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Rhino

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Only if folks on your highways drive a lot slower than I typically see. Fuel consumption goes up when driving faster than very moderate speed because aerodynamic drag is the major load on the engine on flat roads and constant speeds...
My pickup gets better mileage at highway speeds, but it isn't due to aerodynamic drag. It's because lower speeds are associated with areas that have stop and go conditions, mainly traffic lights and stop signs. The constant changes in speed are what accounts for the higher fuel use. You're both right, but trying to use automobiles and aircraft for comparing fuel efficiency doesn't really work very well, because the factors affecting their efficiency are very different.
 

Dan Thomas

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It'd be interesting to see the comparison of wetted surface and drag at cruise speed for cars and typical aircraft. Like everyone else, my SUV gets it's best gas mileage at highway speeds. In combined driving, the RPM stays between 1500 and 3500 RPM, with slightly less than 2000 RPM in final gear. Idle is around 600RPM. Highway driving is typically a judicious amount over the posted limit, so often around 80 MPH. This is for a 3500 pound + vehicle with another few hundred in passengers and gear in it. Drag effects designed into the vehicle for cooling or better handling ( ride height, air dams, etc) make the vehicle not awesomely slick, like a race car. So is it really that much less likely that hybrid electric aircraft could be successful? I'm not convinced, especially with the improvements in battery technology we've already seen, and other technology that for whatever reason got shelved ( Remember the Honda Clarity FCX?).
Generatng the lift to keep the airplane airborne creates a large amount of drag (induced drag) and there isn't much one can do to remove it. Your SUV doesn't have that problem.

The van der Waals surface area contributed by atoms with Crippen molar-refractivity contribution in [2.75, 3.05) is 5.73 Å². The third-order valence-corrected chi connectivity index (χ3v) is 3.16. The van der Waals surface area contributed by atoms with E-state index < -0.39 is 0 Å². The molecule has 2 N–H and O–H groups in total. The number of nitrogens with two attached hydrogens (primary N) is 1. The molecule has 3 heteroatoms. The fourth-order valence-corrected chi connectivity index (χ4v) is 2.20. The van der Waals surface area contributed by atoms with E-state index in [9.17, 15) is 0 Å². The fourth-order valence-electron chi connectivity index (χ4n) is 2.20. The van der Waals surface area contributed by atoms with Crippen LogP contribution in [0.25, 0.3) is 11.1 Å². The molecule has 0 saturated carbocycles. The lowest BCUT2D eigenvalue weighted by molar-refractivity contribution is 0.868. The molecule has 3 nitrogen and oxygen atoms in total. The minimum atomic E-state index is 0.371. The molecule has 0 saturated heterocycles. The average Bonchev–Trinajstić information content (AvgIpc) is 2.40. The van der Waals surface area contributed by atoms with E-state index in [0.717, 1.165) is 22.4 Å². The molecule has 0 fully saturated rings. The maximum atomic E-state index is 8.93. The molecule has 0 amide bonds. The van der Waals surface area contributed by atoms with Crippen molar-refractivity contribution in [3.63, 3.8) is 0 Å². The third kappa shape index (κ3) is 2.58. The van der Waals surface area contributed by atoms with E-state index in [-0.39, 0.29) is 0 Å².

Bigshu

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Generatng the lift to keep the airplane airborne creates a large amount of drag (induced drag) and there isn't much one can do to remove it. Your SUV doesn't have that problem.
Sure, and lift isn't something they are wanting from a car body, just the opposite, they want traction. But they also have big cross sections and blunt bodies, so the form drag is much worse than an aircraft. It's a trade off there. I'm just saying that a hybrid drive system isn't precluded by it being on an airplane. They're popular in all kinds of surface vehicles, and lots of auto makers are committing to getting out of the ICE as prime mover business by as early as 2025. It makes a lot of sense as the stop gap until battery technology gives the range/endurance/refueling speed that we want. There was an extended crossover period between horses and horseless carriages too. Until reliability and infrastructure improved, lots of people said cars would never replace horses. and yet more people own cars than ever owned horses. One side benefit nobody has mentioned is that generators are able to use the latest design and engineering advances so they don't need leaded, high octane fuel. So even if there isn't a weight, complexity, or cost advantage, you still gain by being able to fly on pump gas and potentially get fewer restrictions for noise abatement.
 

Bigshu

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There is also the potential for greater reliability, as modern engines have fuel and ignition systems that are way, way more reliable than any of the legacy aircraft piston engines. So, an electric prime mover, with batteries for high power needs, and a generator as range extender, could dramatically reduce the costs of maintenance and repair of the drivetrain/powerplant.